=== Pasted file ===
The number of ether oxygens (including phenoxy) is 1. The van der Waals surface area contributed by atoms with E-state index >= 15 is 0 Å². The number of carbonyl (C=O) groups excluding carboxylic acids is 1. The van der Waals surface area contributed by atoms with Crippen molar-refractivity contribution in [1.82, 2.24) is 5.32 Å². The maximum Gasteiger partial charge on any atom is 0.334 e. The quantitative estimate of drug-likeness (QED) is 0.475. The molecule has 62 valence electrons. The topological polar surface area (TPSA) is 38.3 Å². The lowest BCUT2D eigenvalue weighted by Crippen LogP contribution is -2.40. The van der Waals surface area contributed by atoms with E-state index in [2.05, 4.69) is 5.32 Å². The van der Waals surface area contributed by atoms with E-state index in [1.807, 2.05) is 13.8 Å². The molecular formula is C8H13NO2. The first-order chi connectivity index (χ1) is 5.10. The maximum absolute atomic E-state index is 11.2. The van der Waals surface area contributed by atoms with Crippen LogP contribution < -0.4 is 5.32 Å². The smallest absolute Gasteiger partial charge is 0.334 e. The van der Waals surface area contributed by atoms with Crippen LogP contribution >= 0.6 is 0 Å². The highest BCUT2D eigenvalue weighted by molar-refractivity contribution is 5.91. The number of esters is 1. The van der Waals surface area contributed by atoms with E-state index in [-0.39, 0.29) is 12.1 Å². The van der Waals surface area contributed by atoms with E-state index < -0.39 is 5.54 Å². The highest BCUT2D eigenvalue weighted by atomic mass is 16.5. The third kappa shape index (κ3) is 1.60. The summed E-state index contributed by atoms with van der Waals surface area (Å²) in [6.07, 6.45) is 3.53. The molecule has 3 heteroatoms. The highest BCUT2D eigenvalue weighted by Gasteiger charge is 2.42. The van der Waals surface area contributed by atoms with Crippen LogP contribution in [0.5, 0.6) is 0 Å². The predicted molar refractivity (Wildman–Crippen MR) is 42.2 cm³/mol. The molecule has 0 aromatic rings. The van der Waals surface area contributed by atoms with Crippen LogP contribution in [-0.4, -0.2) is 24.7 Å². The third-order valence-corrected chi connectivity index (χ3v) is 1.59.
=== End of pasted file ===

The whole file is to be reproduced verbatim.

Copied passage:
The number of ether oxygens (including phenoxy) is 1. The van der Waals surface area contributed by atoms with E-state index >= 15 is 0 Å². The number of carbonyl (C=O) groups excluding carboxylic acids is 1. The van der Waals surface area contributed by atoms with Crippen molar-refractivity contribution in [1.82, 2.24) is 5.32 Å². The maximum Gasteiger partial charge on any atom is 0.334 e. The quantitative estimate of drug-likeness (QED) is 0.475. The molecule has 62 valence electrons. The topological polar surface area (TPSA) is 38.3 Å². The lowest BCUT2D eigenvalue weighted by Crippen LogP contribution is -2.40. The van der Waals surface area contributed by atoms with E-state index in [2.05, 4.69) is 5.32 Å². The van der Waals surface area contributed by atoms with E-state index in [1.807, 2.05) is 13.8 Å². The molecular formula is C8H13NO2. The first-order chi connectivity index (χ1) is 5.10. The maximum absolute atomic E-state index is 11.2. The van der Waals surface area contributed by atoms with Crippen LogP contribution < -0.4 is 5.32 Å². The smallest absolute Gasteiger partial charge is 0.334 e. The van der Waals surface area contributed by atoms with Crippen LogP contribution >= 0.6 is 0 Å². The highest BCUT2D eigenvalue weighted by molar-refractivity contribution is 5.91. The number of esters is 1. The van der Waals surface area contributed by atoms with E-state index in [-0.39, 0.29) is 12.1 Å². The van der Waals surface area contributed by atoms with E-state index < -0.39 is 5.54 Å². The highest BCUT2D eigenvalue weighted by atomic mass is 16.5. The third kappa shape index (κ3) is 1.60. The summed E-state index contributed by atoms with van der Waals surface area (Å²) in [6.07, 6.45) is 3.53. The molecule has 3 heteroatoms. The highest BCUT2D eigenvalue weighted by Gasteiger charge is 2.42. The van der Waals surface area contributed by atoms with Crippen LogP contribution in [0.5, 0.6) is 0 Å². The predicted molar refractivity (Wildman–Crippen MR) is 42.2 cm³/mol. The molecule has 0 aromatic rings. The van der Waals surface area contributed by atoms with Crippen LogP contribution in [-0.4, -0.2) is 24.7 Å². The third-order valence-corrected chi connectivity index (χ3v) is 1.59.